If there’s one movement based system out there that is tailor-made for BJJ than it has to be Yoga. Yoga for BJJ is the same as a brioche bun for a burger. It almost seems as if Jiu-Jitsu and Yoga were designed to complement each other. There are just so many similarities between the two of them. It’s not surprising that they both have roots which are deeply entwined with Buddhism and ancient India.
Yoga is a commonly used generic term for a collection of physical, mental, and spiritual disciplines which originated in India. It is an extremely complex and diverse system which embraces many different aspects of the human experience. This aspect of yoga is largely concerned with asanas, which refer to the body positions and physical postures which are held during practice, and vinyasa – a specific sequence of breath-synchronized movements used to transition between sustained asanas.
Besides having been proven to alleviate depression, high blood pressure and a host of other physical ailments, Yoga for BJJ is beneficial in a number of grappling specific ways, several of which have been outlined below:
Benefits Of Yoga For BJJ
Jiu-jitsu often causes poor posture as well as a host of skeletomuscular imbalances. It’s just the nature of the sport. Sports science has an acronym called ‘SAID’, which stands for Specific Adaptation to Imposed Demands. It refers to the observation that the body will rapidly become adapted to the activities it encounters most often. One of the most commonly ‘imposed demands’ of Jiu-Jitsu is a contraction. When you’re in guard, attacking from the side or back control and many of the other positions, your body is constantly in a contracted state.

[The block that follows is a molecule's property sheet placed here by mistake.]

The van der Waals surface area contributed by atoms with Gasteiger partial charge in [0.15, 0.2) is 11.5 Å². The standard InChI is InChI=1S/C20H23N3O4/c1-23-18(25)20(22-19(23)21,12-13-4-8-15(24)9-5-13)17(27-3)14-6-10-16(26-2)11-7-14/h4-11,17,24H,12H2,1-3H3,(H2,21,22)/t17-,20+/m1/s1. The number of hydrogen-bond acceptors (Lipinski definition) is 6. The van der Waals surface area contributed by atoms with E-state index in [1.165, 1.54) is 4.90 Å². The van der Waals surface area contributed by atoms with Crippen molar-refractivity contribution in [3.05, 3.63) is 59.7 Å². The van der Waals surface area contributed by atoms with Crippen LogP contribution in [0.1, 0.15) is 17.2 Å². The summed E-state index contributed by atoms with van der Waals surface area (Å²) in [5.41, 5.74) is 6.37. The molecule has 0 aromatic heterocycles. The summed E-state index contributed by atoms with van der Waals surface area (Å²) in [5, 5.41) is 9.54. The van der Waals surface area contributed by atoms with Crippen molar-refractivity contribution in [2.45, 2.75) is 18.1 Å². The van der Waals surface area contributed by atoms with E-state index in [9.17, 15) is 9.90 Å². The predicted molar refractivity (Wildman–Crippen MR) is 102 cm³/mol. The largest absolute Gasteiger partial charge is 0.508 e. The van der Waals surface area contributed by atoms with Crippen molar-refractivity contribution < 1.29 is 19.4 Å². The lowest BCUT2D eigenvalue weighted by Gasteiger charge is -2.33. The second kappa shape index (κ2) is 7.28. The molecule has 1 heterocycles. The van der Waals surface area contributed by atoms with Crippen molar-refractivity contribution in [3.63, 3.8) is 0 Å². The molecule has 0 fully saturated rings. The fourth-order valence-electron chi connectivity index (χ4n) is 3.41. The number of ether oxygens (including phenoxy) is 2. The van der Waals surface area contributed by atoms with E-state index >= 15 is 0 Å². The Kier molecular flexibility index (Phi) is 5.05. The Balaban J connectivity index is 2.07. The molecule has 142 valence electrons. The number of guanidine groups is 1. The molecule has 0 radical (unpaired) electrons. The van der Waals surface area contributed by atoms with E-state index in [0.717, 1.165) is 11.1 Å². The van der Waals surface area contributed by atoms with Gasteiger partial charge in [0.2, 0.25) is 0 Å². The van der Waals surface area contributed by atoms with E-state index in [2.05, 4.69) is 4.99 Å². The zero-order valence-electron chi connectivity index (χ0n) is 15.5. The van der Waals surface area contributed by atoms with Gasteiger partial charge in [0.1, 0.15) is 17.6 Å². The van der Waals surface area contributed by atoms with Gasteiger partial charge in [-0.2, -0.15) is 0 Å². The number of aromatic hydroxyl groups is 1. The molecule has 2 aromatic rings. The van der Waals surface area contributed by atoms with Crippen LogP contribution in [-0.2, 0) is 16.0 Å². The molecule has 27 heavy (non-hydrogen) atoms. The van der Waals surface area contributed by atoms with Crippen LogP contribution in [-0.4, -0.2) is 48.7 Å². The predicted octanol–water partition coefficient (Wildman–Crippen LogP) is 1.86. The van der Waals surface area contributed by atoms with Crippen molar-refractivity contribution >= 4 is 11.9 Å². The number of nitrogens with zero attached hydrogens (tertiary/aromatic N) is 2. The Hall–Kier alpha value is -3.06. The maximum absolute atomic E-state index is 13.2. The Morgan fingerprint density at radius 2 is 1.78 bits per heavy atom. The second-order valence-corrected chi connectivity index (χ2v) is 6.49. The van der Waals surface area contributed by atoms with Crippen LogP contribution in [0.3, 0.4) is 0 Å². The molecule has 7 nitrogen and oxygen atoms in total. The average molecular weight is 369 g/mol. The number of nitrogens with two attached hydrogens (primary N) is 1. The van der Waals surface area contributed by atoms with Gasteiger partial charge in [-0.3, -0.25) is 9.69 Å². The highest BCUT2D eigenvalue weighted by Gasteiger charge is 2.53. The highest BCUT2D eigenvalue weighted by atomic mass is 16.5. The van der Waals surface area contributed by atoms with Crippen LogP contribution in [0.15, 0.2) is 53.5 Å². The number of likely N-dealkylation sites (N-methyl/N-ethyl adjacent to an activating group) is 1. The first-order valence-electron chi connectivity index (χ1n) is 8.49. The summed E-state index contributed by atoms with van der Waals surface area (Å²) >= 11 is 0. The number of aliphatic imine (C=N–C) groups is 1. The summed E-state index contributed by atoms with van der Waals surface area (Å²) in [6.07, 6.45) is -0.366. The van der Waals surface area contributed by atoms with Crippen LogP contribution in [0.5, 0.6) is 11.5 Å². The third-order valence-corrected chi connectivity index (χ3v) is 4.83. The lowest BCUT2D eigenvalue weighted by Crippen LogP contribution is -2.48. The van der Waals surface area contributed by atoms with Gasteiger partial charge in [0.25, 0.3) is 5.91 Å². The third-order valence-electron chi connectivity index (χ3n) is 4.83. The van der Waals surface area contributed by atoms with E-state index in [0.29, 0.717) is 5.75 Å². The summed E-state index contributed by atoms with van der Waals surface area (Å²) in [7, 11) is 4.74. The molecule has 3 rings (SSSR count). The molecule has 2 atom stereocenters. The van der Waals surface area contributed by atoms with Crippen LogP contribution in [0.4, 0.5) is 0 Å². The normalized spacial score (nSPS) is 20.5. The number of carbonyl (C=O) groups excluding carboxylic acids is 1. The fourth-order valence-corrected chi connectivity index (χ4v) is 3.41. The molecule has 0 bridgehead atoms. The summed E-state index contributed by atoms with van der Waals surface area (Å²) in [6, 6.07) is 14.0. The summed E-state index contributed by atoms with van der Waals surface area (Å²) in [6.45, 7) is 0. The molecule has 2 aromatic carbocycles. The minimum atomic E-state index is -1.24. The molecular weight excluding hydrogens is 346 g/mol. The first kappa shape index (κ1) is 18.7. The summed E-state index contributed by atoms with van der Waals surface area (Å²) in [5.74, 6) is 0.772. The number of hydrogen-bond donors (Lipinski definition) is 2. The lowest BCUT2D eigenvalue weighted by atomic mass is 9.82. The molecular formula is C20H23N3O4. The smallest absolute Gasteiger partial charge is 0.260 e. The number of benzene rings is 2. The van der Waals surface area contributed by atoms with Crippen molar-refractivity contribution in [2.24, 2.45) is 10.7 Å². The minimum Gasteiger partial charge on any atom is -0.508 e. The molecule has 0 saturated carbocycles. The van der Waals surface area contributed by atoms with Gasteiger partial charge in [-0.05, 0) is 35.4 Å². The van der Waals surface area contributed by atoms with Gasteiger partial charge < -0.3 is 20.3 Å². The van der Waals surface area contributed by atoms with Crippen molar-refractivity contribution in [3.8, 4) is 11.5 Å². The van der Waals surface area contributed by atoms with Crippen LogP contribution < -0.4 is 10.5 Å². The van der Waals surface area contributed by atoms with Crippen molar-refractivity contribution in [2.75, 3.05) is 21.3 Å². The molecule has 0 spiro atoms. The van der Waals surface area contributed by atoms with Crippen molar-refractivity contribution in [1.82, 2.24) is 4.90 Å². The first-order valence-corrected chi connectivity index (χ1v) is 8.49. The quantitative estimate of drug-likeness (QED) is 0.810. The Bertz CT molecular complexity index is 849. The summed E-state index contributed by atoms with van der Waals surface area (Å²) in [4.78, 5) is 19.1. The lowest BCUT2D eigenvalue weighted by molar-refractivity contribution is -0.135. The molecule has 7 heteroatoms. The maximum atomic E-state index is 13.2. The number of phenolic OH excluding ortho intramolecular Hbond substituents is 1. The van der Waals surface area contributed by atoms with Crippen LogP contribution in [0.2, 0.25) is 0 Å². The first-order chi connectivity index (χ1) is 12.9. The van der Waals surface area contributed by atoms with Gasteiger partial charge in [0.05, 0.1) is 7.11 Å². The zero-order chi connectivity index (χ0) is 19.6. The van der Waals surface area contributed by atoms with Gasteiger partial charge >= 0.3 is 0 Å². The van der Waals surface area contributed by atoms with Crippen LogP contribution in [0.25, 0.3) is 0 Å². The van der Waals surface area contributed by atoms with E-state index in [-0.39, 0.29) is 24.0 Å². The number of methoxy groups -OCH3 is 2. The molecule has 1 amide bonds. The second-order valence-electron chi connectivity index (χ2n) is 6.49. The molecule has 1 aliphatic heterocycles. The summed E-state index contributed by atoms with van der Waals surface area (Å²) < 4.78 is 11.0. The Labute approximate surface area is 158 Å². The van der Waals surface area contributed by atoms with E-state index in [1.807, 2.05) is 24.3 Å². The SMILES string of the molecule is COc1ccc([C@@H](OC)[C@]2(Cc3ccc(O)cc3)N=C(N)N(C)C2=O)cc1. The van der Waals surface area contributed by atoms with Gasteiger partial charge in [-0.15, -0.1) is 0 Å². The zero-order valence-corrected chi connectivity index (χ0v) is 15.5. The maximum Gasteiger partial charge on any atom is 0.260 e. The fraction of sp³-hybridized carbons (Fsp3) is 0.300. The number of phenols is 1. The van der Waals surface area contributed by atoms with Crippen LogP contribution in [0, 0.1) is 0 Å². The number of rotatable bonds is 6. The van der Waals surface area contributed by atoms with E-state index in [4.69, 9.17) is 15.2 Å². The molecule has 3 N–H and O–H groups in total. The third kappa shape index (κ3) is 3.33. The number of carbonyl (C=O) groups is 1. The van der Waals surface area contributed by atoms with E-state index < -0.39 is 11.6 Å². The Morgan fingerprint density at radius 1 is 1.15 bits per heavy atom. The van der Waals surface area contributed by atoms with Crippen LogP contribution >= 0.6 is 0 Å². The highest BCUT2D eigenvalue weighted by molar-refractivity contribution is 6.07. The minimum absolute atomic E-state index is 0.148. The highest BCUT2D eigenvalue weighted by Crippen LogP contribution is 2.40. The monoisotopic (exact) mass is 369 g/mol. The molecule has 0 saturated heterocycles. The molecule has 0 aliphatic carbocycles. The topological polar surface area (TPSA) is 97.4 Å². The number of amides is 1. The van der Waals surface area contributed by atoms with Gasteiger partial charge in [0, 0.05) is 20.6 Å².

The upper back is often rounded as you are holding onto an opponent. The hip flexors and psoas muscles are usually tightened because the knees are tucked up towards the chest. As for the neck and shoulders – well if you’ve been training for any length of time you’ll know exactly what I’m talking about. This excessive contraction is even more pronounced in the primary defensive postures, like the turtle position.
Regular practice of the various asanas and vinyasas is the best remedy for this imbalanced state. Yoga for BJJ results in twofold effect – it lengthens and opens the body. As an added bonus, many of your submissions will also improve. Consider that many of the finishes in grappling martial arts require an exaggerated expansion out from the center. For example, during a straight armbar, you arch your back and drive your hips forwards to apply the needed leverage. Very often your imbalances hamper your effectiveness. That said, and you can see how addressing them with Yoga for BJJ will allow you to generate more power.
Inevitable Flexibility Gains
We all know that guy who can wrap his legs around your waist from the bottom of the mount and reverse the position. There’s one of those in every academy.
Although you can get away without being flexible in Jiu-Jitsu, it’s an attribute that’s unquestionably beneficial. The greater the range of motion in your joints, the more options you will have in each position. In fact, some parts of Jiu-Jitsu will be completely inaccessible to you unless you develop the required suppleness. The rubber guard is the most obvious example of such a position.
Discover The Rubber Guard: https://bjj-world.com/top-10th-planet-jiu-jitsu-innovative-grappling-concepts-bravo-inside/
Strenght Through Stability
The kind of strength developed through Yoga for BJJ is unlike anything else you’ve ever experienced. Over the past couple of decades the phrase ‘core strength’ has become very popular in sports training. Well, yoga goes far beyond that.